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Wed, Feb. 26

PRACTICAL SAVER: Homemade laundry soap cleans well, saves big

People are passionate about their laundry. The fragrance, softness, cleanliness and simplicity all drive our choices when it comes to cleaning our clothes.

There are dozens of brands of laundry detergent available in the store. Purchasing Tide-brand detergent and averaging eight loads of laundry per week costs roughly $90 - $100 per year. Purchasing Purex and doing the same amount of laundry costs roughly $50 to $60 per year.

Here is the good news: Making your own laundry detergent costs $5 per year.

There are a couple of recipes for laundry detergent that I have tested that clean as well as name brand options. Our family has used homemade detergent for years, but recently our daughter used a science fair experiment to test how well the detergents clean. Our daughter, Bailey, washed soiled fabric in both name brand detergents and in our homemade detergent. Bailey then tested the levels of cleanliness in the items that she washed. Homemade detergent performed as well (and many times better) than the products that cost twenty times as much.

The ingredients for homemade detergent are actually easy to find and can usually be found in grocery stores, hardware stores, and Walmart. Borax is the easiest to find and can be found in most cleaning aisles. Arm and Hammer Washing Soda is in a yellow box and is also found in the cleaning aisle (although it is an ingredient that some stores do not carry). Fels Naptha is a bar soap and is usually found in the same aisle as Borax. The initial investment of these ingredients will cost roughly $8.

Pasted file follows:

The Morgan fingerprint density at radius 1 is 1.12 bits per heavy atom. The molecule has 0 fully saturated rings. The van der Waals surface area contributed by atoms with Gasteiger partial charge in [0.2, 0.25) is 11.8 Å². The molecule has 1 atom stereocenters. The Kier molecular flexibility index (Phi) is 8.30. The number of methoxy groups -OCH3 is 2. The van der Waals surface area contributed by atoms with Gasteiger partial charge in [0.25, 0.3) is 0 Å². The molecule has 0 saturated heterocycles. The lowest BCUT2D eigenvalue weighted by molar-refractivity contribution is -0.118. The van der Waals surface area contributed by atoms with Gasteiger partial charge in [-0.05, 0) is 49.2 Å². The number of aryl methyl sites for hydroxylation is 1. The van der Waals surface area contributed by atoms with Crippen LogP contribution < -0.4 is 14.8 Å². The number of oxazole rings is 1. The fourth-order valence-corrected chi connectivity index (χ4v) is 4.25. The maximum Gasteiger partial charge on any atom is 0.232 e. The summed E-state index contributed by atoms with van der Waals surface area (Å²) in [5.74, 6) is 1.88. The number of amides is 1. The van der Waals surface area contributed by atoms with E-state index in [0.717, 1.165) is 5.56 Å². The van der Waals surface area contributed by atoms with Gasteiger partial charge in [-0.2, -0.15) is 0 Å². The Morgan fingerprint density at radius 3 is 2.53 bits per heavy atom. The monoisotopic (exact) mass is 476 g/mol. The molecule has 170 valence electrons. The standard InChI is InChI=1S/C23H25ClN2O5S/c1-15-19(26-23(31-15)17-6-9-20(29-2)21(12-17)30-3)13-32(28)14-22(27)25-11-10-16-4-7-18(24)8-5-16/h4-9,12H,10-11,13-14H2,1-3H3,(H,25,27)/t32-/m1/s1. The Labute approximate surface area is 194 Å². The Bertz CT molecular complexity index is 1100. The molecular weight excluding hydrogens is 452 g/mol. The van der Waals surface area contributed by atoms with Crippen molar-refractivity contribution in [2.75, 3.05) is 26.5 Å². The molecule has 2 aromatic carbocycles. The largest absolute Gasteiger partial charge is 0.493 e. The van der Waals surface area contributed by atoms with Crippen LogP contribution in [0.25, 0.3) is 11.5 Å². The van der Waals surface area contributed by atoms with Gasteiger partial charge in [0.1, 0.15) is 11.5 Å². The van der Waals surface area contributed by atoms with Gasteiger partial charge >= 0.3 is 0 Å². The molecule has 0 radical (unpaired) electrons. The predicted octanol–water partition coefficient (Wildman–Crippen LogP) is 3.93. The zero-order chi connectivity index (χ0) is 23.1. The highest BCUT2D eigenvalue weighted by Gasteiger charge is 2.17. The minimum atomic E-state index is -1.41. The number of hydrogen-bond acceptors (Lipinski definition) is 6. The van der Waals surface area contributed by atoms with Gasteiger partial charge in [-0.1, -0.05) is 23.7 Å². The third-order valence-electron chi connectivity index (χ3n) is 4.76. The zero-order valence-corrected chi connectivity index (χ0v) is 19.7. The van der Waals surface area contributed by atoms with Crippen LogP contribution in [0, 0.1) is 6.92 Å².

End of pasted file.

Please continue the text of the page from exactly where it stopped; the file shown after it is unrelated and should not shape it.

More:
First step is to grate the Fels Naptha soap. A cheese grater works fine, but I find it easier to use a food processor for this job. Grate soap as small as possible - the size of finely grated cheese works well. Here are the rest of the instructions:

Liquid homemade laundry detergent with Fels Naptha (costs $5 per year)

1/3 bar Fels Naptha soap, grated

1/2 cup washing soda

(Arm and Hammer brand, but not baking soda)

1/2 cup Borax

Hot water

Large bucket for mixing

(3 gallons or more)

Empty laundry, juice, or milk jugs for storage

1. Mix grated Fels Naptha soap, washing soda and Borax in saucepan with two cups of water. Stir constantly with a whisk. Heat on low until all ingredients are dissolved and then bring to a foaming boil. Remove from heat.

2. Add soap mixture to bucket. Fill bucket with two gallons hot water, and mix well. Set aside for 24 hours or until mixture thickens. Stir occasionally. Store in milk, juice jugs or empty laundry soap containers. Before using, shake the jug to mix and then pour. Use 1/2 cup of detergent per load, use the same 1/2 cup quantity for high efficiency washers.

Here is another liquid detergent that also does a great job. Conveniently, this liquid detergent uses dish soap, instead of Fels Naptha, and is very fast and easy to make.

Liquid detergent with dish soap (costs $12 per year)

3 tablespoons Borax

3 tablespoons wasiing soda

2 tablespoons dish

washing liquid

1. Pour borax and washing soda in one-gallon container with a tight fitting lid. Add two cups of hot water. Secure lid and shake until the washing soda and Borax dissolve. Fill the container the rest of the way with water. Add dishwashing liquid as the final ingredient.

2. Use 1 to 2 cups to each load of laundry, depending on the amount of soil and size of load. Use the same quantity for high efficiency washers.

I have tested both of the recipes and like each for different reasons. I love the way the detergent with Fels Naptha cleans and smells as well as its low cost, but it is a little inconvenient to have to grate the Fels Naptha and cook it. The dish soap version cleans very well and is easy to make, but one batch doesn't last long, so it is helpful to make a couple of batches at once. Give both of them a try and let me know which one is your favorite.

Read more on how Kara saves at, where she takes saving money to the next level.

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